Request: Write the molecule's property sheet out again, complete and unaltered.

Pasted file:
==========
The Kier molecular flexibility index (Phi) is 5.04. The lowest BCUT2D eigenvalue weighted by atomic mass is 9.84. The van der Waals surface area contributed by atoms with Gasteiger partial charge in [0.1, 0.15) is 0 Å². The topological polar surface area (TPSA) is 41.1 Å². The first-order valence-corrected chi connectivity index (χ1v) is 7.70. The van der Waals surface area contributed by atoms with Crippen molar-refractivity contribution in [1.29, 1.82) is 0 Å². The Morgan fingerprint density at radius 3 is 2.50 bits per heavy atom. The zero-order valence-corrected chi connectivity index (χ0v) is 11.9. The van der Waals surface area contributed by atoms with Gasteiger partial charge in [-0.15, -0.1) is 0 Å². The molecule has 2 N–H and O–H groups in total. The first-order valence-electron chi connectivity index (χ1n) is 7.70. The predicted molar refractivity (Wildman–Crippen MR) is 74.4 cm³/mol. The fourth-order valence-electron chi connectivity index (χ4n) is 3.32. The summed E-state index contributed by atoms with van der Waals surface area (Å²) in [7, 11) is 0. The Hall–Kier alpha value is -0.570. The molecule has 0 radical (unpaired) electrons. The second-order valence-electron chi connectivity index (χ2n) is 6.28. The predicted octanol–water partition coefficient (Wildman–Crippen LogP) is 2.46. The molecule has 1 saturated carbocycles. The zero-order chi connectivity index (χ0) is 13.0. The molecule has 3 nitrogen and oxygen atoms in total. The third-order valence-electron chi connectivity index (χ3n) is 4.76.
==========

The Kier molecular flexibility index (Phi) is 5.04. The lowest BCUT2D eigenvalue weighted by atomic mass is 9.84. The van der Waals surface area contributed by atoms with Gasteiger partial charge in [0.1, 0.15) is 0 Å². The topological polar surface area (TPSA) is 41.1 Å². The first-order valence-corrected chi connectivity index (χ1v) is 7.70. The van der Waals surface area contributed by atoms with Crippen molar-refractivity contribution in [1.29, 1.82) is 0 Å². The Morgan fingerprint density at radius 3 is 2.50 bits per heavy atom. The zero-order valence-corrected chi connectivity index (χ0v) is 11.9. The van der Waals surface area contributed by atoms with Gasteiger partial charge in [-0.15, -0.1) is 0 Å². The molecule has 2 N–H and O–H groups in total. The first-order valence-electron chi connectivity index (χ1n) is 7.70. The predicted molar refractivity (Wildman–Crippen MR) is 74.4 cm³/mol. The fourth-order valence-electron chi connectivity index (χ4n) is 3.32. The summed E-state index contributed by atoms with van der Waals surface area (Å²) in [7, 11) is 0. The Hall–Kier alpha value is -0.570. The molecule has 0 radical (unpaired) electrons. The second-order valence-electron chi connectivity index (χ2n) is 6.28. The predicted octanol–water partition coefficient (Wildman–Crippen LogP) is 2.46. The molecule has 1 saturated carbocycles. The zero-order chi connectivity index (χ0) is 13.0. The molecule has 3 nitrogen and oxygen atoms in total. The third-order valence-electron chi connectivity index (χ3n) is 4.76.